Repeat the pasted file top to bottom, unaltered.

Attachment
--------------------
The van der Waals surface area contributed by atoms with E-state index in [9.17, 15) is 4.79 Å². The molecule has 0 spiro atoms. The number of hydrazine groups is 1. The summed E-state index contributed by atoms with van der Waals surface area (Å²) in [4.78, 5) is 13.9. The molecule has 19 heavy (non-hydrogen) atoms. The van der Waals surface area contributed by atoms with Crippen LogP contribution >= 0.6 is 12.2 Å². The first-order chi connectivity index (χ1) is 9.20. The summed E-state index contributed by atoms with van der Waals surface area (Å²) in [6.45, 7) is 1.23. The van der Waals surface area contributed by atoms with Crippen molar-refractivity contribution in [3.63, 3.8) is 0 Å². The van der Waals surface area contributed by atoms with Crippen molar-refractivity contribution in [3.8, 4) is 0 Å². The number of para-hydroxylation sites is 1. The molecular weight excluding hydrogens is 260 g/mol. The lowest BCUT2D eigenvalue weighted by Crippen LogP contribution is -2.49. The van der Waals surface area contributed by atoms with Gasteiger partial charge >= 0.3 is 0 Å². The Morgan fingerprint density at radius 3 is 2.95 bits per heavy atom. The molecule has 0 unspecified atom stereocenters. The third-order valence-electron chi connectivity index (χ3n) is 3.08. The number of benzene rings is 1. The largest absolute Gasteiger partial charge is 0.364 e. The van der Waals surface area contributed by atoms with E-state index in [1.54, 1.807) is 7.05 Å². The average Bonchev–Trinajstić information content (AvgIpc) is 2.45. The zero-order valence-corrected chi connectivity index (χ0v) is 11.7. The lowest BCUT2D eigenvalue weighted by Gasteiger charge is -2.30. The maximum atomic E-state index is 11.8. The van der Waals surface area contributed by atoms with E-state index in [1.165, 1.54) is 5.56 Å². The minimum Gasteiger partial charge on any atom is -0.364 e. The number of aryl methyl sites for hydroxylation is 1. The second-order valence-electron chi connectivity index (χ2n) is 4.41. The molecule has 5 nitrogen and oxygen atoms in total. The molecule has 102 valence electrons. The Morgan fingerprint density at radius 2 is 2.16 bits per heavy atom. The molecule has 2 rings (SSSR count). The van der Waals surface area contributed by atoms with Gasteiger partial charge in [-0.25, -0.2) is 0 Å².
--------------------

The van der Waals surface area contributed by atoms with E-state index in [9.17, 15) is 4.79 Å². The molecule has 0 spiro atoms. The number of hydrazine groups is 1. The summed E-state index contributed by atoms with van der Waals surface area (Å²) in [4.78, 5) is 13.9. The molecule has 19 heavy (non-hydrogen) atoms. The van der Waals surface area contributed by atoms with Crippen LogP contribution >= 0.6 is 12.2 Å². The first-order chi connectivity index (χ1) is 9.20. The summed E-state index contributed by atoms with van der Waals surface area (Å²) in [6.45, 7) is 1.23. The van der Waals surface area contributed by atoms with Crippen molar-refractivity contribution in [3.63, 3.8) is 0 Å². The van der Waals surface area contributed by atoms with Crippen molar-refractivity contribution in [3.8, 4) is 0 Å². The number of para-hydroxylation sites is 1. The molecular weight excluding hydrogens is 260 g/mol. The lowest BCUT2D eigenvalue weighted by Crippen LogP contribution is -2.49. The van der Waals surface area contributed by atoms with Gasteiger partial charge >= 0.3 is 0 Å². The Morgan fingerprint density at radius 3 is 2.95 bits per heavy atom. The molecule has 0 unspecified atom stereocenters. The third-order valence-electron chi connectivity index (χ3n) is 3.08. The number of benzene rings is 1. The largest absolute Gasteiger partial charge is 0.364 e. The van der Waals surface area contributed by atoms with E-state index in [1.54, 1.807) is 7.05 Å². The average Bonchev–Trinajstić information content (AvgIpc) is 2.45. The zero-order valence-corrected chi connectivity index (χ0v) is 11.7. The lowest BCUT2D eigenvalue weighted by Gasteiger charge is -2.30. The maximum atomic E-state index is 11.8. The van der Waals surface area contributed by atoms with E-state index in [1.165, 1.54) is 5.56 Å². The minimum Gasteiger partial charge on any atom is -0.364 e. The number of aryl methyl sites for hydroxylation is 1. The second-order valence-electron chi connectivity index (χ2n) is 4.41. The molecule has 5 nitrogen and oxygen atoms in total. The molecule has 102 valence electrons. The Morgan fingerprint density at radius 2 is 2.16 bits per heavy atom. The molecule has 2 rings (SSSR count). The van der Waals surface area contributed by atoms with Gasteiger partial charge in [-0.25, -0.2) is 0 Å².